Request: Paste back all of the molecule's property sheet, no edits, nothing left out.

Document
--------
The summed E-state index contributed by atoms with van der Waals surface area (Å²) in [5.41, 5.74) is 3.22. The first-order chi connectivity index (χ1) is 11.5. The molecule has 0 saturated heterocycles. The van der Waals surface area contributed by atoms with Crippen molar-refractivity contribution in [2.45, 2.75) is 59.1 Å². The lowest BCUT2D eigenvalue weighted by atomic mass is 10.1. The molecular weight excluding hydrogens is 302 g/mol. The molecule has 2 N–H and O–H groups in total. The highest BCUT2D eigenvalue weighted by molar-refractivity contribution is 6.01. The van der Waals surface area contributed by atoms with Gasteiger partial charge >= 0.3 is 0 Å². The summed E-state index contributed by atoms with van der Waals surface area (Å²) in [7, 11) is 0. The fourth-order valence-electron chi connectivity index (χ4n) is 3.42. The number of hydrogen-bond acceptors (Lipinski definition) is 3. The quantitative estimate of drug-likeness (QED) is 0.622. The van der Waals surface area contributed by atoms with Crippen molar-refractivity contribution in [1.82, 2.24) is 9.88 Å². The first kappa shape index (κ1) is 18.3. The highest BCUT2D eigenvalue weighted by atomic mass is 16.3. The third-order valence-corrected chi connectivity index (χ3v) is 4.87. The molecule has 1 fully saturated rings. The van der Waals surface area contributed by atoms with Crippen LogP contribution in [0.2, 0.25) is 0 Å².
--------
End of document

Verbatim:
The summed E-state index contributed by atoms with van der Waals surface area (Å²) in [5.41, 5.74) is 3.22. The first-order chi connectivity index (χ1) is 11.5. The molecule has 0 saturated heterocycles. The van der Waals surface area contributed by atoms with Crippen molar-refractivity contribution in [2.45, 2.75) is 59.1 Å². The lowest BCUT2D eigenvalue weighted by atomic mass is 10.1. The molecular weight excluding hydrogens is 302 g/mol. The molecule has 2 N–H and O–H groups in total. The highest BCUT2D eigenvalue weighted by molar-refractivity contribution is 6.01. The van der Waals surface area contributed by atoms with Gasteiger partial charge >= 0.3 is 0 Å². The summed E-state index contributed by atoms with van der Waals surface area (Å²) in [7, 11) is 0. The fourth-order valence-electron chi connectivity index (χ4n) is 3.42. The number of hydrogen-bond acceptors (Lipinski definition) is 3. The quantitative estimate of drug-likeness (QED) is 0.622. The van der Waals surface area contributed by atoms with Crippen molar-refractivity contribution in [1.82, 2.24) is 9.88 Å². The first kappa shape index (κ1) is 18.3. The highest BCUT2D eigenvalue weighted by atomic mass is 16.3. The third-order valence-corrected chi connectivity index (χ3v) is 4.87. The molecule has 1 fully saturated rings. The van der Waals surface area contributed by atoms with Crippen LogP contribution in [0.2, 0.25) is 0 Å².